Project Management in IT

I think it is critical for IT to have very high quality project management skills, tools and experiences. We recently completed a very complicated M&A project that was date constrained where we had to have things done by a particular date that we didn’t control. We pulled off that project smoothly and successfully because those involved where applying a disciplined project management approach and were tracking every issue to closure.  It worked because we knew how to manage the project, issues were tracked, communications were crisp and great people were involved.

I’ve seen this before when a large ERP project that was fundamentally out of control. We were able to bring it back in control by putting all issues into a single tracking system and then managing everything from that list. In this case, I wouldn’t even engage in a conversation on an issue unless it was in the database and we were having the conversation there (Lotus Notes was great for this kind of thing). If someone sent me something in email, I’d send it back and say get it on the database!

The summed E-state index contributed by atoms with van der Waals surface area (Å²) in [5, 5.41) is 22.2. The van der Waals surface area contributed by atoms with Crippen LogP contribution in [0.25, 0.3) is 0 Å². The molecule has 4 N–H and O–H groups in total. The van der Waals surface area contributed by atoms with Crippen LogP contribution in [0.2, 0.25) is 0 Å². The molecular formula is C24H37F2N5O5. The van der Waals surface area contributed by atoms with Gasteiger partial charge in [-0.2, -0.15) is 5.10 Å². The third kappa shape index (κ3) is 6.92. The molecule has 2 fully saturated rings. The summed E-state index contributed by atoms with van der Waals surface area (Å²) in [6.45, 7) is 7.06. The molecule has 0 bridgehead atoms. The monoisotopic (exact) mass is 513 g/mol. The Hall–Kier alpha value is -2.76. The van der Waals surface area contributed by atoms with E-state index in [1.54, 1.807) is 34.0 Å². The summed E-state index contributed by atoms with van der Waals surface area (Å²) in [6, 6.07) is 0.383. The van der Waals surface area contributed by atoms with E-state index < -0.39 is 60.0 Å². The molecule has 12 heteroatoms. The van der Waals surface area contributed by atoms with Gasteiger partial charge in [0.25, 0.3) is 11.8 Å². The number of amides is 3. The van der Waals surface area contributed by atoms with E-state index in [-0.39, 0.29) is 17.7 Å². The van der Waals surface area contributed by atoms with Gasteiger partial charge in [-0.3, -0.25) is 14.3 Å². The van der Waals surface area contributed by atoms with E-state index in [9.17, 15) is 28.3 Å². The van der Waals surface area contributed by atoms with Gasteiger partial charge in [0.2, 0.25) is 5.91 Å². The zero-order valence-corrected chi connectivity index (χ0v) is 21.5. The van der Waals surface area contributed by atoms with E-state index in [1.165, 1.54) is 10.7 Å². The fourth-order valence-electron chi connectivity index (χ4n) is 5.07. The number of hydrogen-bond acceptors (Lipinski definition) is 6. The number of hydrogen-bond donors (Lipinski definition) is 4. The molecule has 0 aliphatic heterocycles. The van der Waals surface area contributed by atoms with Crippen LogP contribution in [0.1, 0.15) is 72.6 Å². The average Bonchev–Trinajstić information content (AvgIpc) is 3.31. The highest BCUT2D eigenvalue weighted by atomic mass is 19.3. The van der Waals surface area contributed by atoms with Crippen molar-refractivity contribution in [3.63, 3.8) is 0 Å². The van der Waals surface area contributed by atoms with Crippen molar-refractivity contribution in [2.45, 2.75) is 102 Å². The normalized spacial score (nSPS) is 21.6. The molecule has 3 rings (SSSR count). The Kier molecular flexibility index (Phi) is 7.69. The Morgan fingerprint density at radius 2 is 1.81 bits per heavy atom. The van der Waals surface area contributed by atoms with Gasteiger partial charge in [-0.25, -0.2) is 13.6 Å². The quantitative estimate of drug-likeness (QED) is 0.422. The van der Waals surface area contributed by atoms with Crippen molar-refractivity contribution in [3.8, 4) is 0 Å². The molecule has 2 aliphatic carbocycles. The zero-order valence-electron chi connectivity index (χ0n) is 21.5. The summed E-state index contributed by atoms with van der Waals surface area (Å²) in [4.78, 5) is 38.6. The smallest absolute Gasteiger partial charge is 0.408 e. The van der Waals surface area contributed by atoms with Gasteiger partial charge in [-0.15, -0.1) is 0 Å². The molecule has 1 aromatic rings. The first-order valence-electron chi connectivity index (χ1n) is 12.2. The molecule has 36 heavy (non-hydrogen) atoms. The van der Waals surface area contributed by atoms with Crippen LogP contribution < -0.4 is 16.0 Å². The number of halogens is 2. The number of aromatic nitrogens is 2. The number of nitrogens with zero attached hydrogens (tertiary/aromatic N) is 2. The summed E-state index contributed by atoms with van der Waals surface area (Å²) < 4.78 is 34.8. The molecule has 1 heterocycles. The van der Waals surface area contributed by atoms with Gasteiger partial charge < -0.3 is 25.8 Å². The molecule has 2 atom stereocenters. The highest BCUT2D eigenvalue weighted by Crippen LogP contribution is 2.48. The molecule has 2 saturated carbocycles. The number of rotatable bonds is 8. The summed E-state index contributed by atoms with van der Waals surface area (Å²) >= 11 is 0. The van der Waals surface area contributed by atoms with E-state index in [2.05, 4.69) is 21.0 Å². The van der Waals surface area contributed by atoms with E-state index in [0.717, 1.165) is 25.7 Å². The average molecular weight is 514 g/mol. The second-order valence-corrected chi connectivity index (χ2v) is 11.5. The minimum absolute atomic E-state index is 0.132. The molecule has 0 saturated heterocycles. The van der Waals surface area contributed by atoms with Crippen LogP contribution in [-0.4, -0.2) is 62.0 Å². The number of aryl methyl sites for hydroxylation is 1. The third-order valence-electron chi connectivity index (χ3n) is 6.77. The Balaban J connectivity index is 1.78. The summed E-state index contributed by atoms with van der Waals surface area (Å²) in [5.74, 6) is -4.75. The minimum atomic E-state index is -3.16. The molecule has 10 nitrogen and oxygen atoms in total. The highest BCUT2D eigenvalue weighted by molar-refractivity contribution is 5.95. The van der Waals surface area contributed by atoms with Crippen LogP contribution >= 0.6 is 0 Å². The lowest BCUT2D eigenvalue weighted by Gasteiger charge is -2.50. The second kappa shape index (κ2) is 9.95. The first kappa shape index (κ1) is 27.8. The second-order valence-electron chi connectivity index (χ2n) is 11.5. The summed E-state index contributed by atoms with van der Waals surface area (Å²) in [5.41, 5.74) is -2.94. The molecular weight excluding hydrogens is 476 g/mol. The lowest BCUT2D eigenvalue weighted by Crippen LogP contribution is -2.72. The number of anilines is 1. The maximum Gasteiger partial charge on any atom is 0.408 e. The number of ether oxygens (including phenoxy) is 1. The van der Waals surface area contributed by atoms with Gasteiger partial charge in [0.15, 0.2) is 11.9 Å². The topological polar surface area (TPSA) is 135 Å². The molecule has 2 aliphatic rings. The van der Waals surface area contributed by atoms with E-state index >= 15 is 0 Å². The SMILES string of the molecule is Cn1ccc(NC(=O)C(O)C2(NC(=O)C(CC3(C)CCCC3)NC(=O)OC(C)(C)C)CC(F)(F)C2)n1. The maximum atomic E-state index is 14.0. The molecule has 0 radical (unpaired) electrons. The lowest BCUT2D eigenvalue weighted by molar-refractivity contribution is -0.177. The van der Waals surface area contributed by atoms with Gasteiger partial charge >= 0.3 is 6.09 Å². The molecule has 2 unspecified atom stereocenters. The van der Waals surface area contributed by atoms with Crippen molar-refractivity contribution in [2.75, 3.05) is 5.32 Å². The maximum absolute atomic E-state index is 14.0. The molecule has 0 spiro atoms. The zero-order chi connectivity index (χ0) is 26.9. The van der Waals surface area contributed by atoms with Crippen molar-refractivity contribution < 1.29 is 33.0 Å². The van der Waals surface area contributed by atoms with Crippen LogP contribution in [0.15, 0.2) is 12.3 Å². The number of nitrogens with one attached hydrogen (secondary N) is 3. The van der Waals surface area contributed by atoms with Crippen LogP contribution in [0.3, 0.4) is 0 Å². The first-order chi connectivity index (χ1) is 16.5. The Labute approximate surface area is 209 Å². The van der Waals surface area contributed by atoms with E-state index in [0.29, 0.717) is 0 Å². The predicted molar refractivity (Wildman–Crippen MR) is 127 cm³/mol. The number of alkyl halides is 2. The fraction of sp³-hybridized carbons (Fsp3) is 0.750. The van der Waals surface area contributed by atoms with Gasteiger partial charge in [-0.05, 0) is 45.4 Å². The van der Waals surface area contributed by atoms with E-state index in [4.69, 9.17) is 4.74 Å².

Over the years, I’ve seen teams take large global projects and by applying a lot of discipline and a little bit of IT to the project we’ve been able to get things done successfully.

One of the best compliments I’ve ever received was when my former boss and the company President made the point that they thought the best PM in the company was being done by the IT team. Over time, they simply didn’t have to worry about the things we were doing.

If you don’t have these skills in your shop, you need to find and grow them. If you do have the skills, nurture them and thank them for all they do.

2 thoughts on “Project Management in IT”

  1. Hi Mark,

    When I read the first line in your blog, I was reminded that the problem with IT projects is that expectations are just way too high, and that’s why the failure rate is also high, but is it really that high? According to the “Grumpy Project Manager”, most IT projects succeed. Take a look at this post by the way, it’ll give you a whole different perspective on IT projects and their success/failure rate.

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